There are a whole lot of podcasts out there (as per Podcast Insights, an estimated more than two million as of April 2021), but longevity in that medium is hard. That piece also estimates 48 million episodes, which would be 24 episodes per podcast if split evenly; in reality, there are a whole lot of shows that do one or two episodes and nothing more, and a much smaller number of shows that manage to keep going for hundreds and hundreds of episodes. One of the latter is Steve Bennett’s The Sports-Casters, which hit 333 episodes and 10 years of existence last month; that’s a remarkable ride.
Throughout that run, Bennett has posted episodes of interviews with notable sports broadcasters, writers, and other media figures almost every week during that time. (And some not-so-notable ones, too; I was on one episode five years ago.) It served as an introduction to podcasting for now prominent podcast figures like Peter King, and has featured all sorts of major names, from Joe Buck to Mike Tirico to Frank Deford to Lee Jenkins (who has made a record 20 appearances on the podcast so far). Bennett spoke to SI’s Jon Wertheim for a piece published this week about the podcast, and he had some interesting things to say about what this show has meant to him.
In that piece, Bennett said he started the podcast after health issues (specifically, a ruptured appendix and Crohn’s disease, plus ensuing gastrointestinal complications) meant he had to leave his full-time job as a teacher at age 30 and go on social security disability insurance. He told Wertheim that throughout his health issues, which included six weeks in the hospital in 2013 and three different major surgeries in 2019, the podcast has been a key motivator for him, and something that keeps him fulfilled.
But then Bennett was asked what the podcast has meant to him and his voice caught. “It’s given me purpose—and there were times when I felt like I didn’t have one,” he says. “And it’s made people I care about proud of me, you know? I grind through. With my health I don’t want to concern people. People have their own s—. I’m always like, ‘I’m O.K. I’m O.K. I’m O.K.’ And sometimes I’m not. And this has been here, you know?”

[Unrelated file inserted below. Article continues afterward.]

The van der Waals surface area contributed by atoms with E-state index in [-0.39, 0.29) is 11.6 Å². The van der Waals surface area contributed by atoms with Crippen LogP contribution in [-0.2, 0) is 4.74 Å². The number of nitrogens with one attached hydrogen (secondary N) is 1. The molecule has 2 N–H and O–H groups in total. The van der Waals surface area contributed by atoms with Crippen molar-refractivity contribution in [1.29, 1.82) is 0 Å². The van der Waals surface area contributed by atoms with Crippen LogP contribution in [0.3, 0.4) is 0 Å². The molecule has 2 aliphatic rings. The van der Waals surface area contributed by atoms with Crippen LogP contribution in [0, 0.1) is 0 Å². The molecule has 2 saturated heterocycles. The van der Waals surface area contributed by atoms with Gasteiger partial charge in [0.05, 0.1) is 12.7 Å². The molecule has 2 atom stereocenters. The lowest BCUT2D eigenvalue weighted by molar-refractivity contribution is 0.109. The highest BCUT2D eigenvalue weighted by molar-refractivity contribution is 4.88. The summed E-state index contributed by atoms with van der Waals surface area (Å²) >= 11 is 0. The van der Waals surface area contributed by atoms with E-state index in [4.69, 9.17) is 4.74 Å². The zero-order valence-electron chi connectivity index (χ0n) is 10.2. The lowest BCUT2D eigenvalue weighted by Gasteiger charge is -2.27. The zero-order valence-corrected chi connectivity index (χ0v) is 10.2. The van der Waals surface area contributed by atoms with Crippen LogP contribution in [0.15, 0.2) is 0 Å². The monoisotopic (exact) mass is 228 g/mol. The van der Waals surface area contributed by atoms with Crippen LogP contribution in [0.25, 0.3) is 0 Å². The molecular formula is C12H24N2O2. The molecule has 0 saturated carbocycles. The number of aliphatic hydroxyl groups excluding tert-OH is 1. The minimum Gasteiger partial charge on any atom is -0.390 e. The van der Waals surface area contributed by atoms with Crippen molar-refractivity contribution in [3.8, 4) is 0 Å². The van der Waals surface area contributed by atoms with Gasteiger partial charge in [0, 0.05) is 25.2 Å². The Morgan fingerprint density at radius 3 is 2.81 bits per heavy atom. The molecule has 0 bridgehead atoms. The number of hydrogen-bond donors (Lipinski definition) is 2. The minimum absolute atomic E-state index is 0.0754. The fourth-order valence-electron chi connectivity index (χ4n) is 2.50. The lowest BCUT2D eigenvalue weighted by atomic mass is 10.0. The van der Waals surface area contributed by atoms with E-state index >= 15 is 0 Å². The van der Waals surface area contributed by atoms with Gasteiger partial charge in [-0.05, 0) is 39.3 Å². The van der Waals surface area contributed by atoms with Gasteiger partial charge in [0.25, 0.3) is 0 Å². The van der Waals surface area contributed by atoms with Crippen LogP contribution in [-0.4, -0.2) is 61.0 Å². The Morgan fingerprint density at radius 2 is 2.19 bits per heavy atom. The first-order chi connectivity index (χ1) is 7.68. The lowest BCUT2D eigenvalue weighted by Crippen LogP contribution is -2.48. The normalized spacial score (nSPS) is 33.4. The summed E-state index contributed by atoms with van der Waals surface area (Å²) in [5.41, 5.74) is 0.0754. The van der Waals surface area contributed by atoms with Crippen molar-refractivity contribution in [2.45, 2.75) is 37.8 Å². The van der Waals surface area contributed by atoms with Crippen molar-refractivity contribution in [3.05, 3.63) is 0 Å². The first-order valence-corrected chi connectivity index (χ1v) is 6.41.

The Sports-Casters is interesting because it’s a project Bennett is so passionate about, and one he puts a ton of effort into. As Wertheim notes, Bennett does his homework on his guests and asks good questions, and that’s often led to some pretty notable revelations there. Some of those include then-Washington receiver Malcolm Kelly (a rare pro athlete guest)”s criticisms of the team’s training staff in 2013, then-Monday Night Football announcer Sean McDonough’s “bunch of nonsense” line on ESPN supposedly pushing staffers to offer left-wing political commentary in 2017, and then-MNF announcer Joe Tessitore’s 2019 discussion of the “juggling act” that was the 2018 Monday Night Football “two and a half booth figures” approach. But there have been a whole lot more over the years.
The other remarkable thing with The Sports-Casters is how constant it’s been in an ever-changing sports media world. That first episode in 2011 was with Jeff Passan, then of Yahoo, now of ESPN. One a month later was with Joe Posnanski, then of SI, now of The Athletic, an outlet which wasn’t even on the scene until 2016 (and then only in Chicago at first). The national sports landscape has dramatically shifted in a number of ways in that decade, where things that weren’t even on the radar for most (say, each broadcast network having their own associated direct-to-consumer streaming service) are now commonplace. Throughout that, Bennett has kept on keeping on, and done so despite a number of tough health battles. And it’s great to hear that the podcast has given him purpose, and that he’s still excited about this. Here’s to many more The Sports-Casters episodes in the years ahead.